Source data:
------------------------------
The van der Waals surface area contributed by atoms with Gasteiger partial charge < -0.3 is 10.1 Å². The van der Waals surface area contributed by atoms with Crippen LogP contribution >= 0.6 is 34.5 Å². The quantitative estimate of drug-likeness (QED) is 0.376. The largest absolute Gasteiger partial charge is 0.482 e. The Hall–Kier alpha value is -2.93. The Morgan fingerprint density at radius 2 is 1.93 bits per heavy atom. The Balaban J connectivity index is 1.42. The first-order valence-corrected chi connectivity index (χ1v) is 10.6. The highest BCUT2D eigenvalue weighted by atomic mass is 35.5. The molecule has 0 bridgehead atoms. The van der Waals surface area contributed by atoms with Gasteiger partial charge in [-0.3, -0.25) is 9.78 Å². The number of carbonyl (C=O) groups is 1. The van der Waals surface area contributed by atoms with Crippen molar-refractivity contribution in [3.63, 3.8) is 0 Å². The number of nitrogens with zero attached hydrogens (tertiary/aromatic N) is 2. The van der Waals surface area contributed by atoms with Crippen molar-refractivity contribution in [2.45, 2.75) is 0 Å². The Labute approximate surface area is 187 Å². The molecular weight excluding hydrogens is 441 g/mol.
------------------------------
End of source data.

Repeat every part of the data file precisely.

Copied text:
The van der Waals surface area contributed by atoms with Gasteiger partial charge < -0.3 is 10.1 Å². The van der Waals surface area contributed by atoms with Crippen LogP contribution >= 0.6 is 34.5 Å². The quantitative estimate of drug-likeness (QED) is 0.376. The largest absolute Gasteiger partial charge is 0.482 e. The Hall–Kier alpha value is -2.93. The Morgan fingerprint density at radius 2 is 1.93 bits per heavy atom. The Balaban J connectivity index is 1.42. The first-order valence-corrected chi connectivity index (χ1v) is 10.6. The highest BCUT2D eigenvalue weighted by atomic mass is 35.5. The molecule has 0 bridgehead atoms. The van der Waals surface area contributed by atoms with Gasteiger partial charge in [-0.3, -0.25) is 9.78 Å². The number of carbonyl (C=O) groups is 1. The van der Waals surface area contributed by atoms with Crippen molar-refractivity contribution in [3.63, 3.8) is 0 Å². The number of nitrogens with zero attached hydrogens (tertiary/aromatic N) is 2. The van der Waals surface area contributed by atoms with Crippen molar-refractivity contribution in [2.45, 2.75) is 0 Å². The Labute approximate surface area is 187 Å². The molecular weight excluding hydrogens is 441 g/mol.